Concepts: Venlafaxine, Paroxetine, Serotonin, Antidepressant, Sertraline, Fluoxetine, Major depressive disorder, Selective serotonin reuptake inhibitor


Hypothesised associations between in utero exposure to selective serotonin reuptake inhibitors (SSRIs) and congenital anomalies, particularly congenital heart defects (CHD), remain controversial. We investigated the putative teratogenicity of SSRI prescription in the 91 days either side of first day of last menstrual period (LMP).

Concepts: Fluoxetine, Fluvoxamine, Sertraline, Serotonin, Antidepressant, Tricyclic antidepressant, Reuptake inhibitor, Selective serotonin reuptake inhibitor


We describe a disease encompassing infantile-onset movement disorder (including severe parkinsonism and nonambulation), mood disturbance, autonomic instability, and developmental delay, and we describe evidence supporting its causation by a mutation in SLC18A2 (which encodes vesicular monoamine transporter 2 [VMAT2]). VMAT2 translocates dopamine and serotonin into synaptic vesicles and is essential for motor control, stable mood, and autonomic function. Treatment with levodopa was associated with worsening, whereas treatment with direct dopamine agonists was followed by immediate ambulation, near-complete correction of the movement disorder, and resumption of development.

Concepts: Monoamine neurotransmitter, Parkinson's disease, Transport, Monoamine transporter, Dopamine, Norepinephrine, Neurotransmitter, Serotonin


Adult neurogenesis in the hippocampal subgranular zone (SGZ) and the anterior subventricular zone (SVZ) is regulated by multiple factors, including neurotransmitters, hormones, stress, aging, voluntary exercise, environmental enrichment, learning, and ischemia. Chronic treatment with selective serotonin reuptake inhibitors (SSRIs) modulates adult neurogenesis in the SGZ, the neuronal area that is hypothesized to mediate the antidepressant effects of these substances. Layer 1 inhibitory neuron progenitor cells (L1-INP cells) were recently identified in the adult cortex, but it remains unclear what factors other than ischemia affect the neurogenesis of L1-INP cells. Here, we show that chronic treatment with an SSRI, fluoxetine (FLX), stimulated the neurogenesis of gamma-aminobutyric acid (GABA)ergic interneurons from L1-INP cells in the cortex of adult mice. Immunofluorescence and genetic analyses revealed that FLX treatment increased the number of L1-INP cells in all examined cortical regions in a dose-dependent manner. Furthermore, enhanced Venus reporter expression driven by the synapsin I promoter demonstrated that GABAergic interneurons were derived from retrovirally labeled L1-INP cells. In order to assess if these new GABAergic interneurons possess physiological function, we examined the their effect on apoptosis surrounding areas following ischemia. Intriguingly, the number of neurons expressing the apoptotic marker, active caspase-3, was significantly lower in adult mice pretreated with FLX. Our findings indicate that FLX stimulates the neurogenesis of cortical GABAergic interneurons, which might have, at least, some functions, including a suppressive effect on apoptosis induced by ischemia.Neuropsychopharmacology accepted article preview online, 4 January 2013; doi:10.1038/npp.2013.2.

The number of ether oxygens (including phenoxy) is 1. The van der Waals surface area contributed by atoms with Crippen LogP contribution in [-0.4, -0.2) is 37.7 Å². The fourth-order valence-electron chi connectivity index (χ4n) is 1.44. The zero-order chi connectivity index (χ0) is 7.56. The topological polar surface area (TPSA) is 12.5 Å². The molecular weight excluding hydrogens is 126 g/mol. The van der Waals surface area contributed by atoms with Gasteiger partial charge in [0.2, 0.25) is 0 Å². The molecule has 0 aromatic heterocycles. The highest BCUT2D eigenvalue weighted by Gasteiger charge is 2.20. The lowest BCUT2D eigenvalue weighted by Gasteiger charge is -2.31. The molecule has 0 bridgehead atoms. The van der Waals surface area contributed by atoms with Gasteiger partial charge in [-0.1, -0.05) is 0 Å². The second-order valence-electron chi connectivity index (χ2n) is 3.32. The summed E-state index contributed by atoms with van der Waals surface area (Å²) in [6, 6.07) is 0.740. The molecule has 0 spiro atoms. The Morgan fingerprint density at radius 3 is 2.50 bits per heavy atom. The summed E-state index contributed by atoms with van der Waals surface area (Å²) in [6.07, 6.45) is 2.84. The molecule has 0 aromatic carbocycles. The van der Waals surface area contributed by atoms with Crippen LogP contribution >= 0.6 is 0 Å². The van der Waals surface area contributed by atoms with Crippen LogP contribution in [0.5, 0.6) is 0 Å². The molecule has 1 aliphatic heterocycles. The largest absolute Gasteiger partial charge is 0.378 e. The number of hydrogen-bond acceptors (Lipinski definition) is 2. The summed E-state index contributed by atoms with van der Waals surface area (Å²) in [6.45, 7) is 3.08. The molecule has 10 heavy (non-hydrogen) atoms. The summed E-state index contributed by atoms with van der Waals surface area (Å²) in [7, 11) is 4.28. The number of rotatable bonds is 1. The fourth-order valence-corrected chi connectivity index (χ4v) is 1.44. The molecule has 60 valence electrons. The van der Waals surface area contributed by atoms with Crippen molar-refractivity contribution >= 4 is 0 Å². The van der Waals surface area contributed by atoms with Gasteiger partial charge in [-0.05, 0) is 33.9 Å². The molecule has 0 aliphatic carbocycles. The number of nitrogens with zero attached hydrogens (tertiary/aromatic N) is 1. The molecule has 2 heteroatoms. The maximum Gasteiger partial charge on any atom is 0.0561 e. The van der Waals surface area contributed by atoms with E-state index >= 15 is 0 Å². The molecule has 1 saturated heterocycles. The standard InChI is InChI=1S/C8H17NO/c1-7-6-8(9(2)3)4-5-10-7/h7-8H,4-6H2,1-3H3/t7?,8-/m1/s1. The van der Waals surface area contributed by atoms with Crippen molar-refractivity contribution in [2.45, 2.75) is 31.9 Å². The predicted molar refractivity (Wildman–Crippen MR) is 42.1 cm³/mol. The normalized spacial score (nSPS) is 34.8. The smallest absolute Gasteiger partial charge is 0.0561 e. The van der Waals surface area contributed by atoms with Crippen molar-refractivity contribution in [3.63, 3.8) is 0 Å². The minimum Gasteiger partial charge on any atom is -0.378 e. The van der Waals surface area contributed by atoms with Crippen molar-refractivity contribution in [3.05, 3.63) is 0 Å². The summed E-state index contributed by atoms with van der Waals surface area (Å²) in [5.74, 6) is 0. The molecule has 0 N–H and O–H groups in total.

Concepts: Subgranular zone, Nervous system, Hippocampus, Serotonin, Neuron, Neurogenesis, Antidepressant, Selective serotonin reuptake inhibitor


To estimate the association between prenatal exposure to selective serotonin reuptake inhibitors (SSRIs) and motor development in children considering the effect of maternal symptoms of anxiety and depression before, during and after pregnancy.

Concepts: Fluoxetine, Sertraline, Tricyclic antidepressant, Antidepressant, Major depressive disorder, Reuptake inhibitor, Serotonin, Selective serotonin reuptake inhibitor


Current antidepressants used to treat pediatric patients have the disadvantage of limited efficacy and potentially serious side effects. The purpose of this study was to assess the efficacy of vitamin C as an adjuvant agent in the treatment of pediatric major depressive disorder in a six-month, double-blind, placebo-controlled pilot trial.

Concepts: Citalopram, Serotonin, Major depressive disorder, Paroxetine, Venlafaxine, Fluoxetine, Sertraline, Selective serotonin reuptake inhibitor


The melanocortin-4 receptor (MC4R) is well recognized as an important mediator of body weight homeostasis. Activation of MC4R causes dramatic weight loss in rodent models, and mutations in human are associated with obesity. This makes MC4R a logical target for pharmacological therapy for the treatment of obesity. However, previous studies in rodents and humans have observed a broad array of side effects caused by acute treatment with MC4R agonists, including increased heart rate and blood pressure. We demonstrate that treatment with a highly-selective novel MC4R agonist (BIM-22493 or RM-493) resulted in transient decreases in food intake (35%), with persistent weight loss over 8 weeks of treatment (13.5%) in a diet-induced obese nonhuman primate model. Consistent with weight loss, these animals significantly decreased adiposity and improved glucose tolerance. Importantly, we observed no increases in blood pressure or heart rate with BIM-22493 treatment. In contrast, treatment with LY2112688, an MC4R agonist previously shown to increase blood pressure and heart rate in humans, caused increases in blood pressure and heart rate, while modestly decreasing food intake. These studies demonstrate that distinct melanocortin peptide drugs can have widely different efficacies and side effects.

Concepts: Insulin, Melanocortin 4 receptor, Nutrition, Serotonin, Adipose tissue, Proopiomelanocortin, Primate, Obesity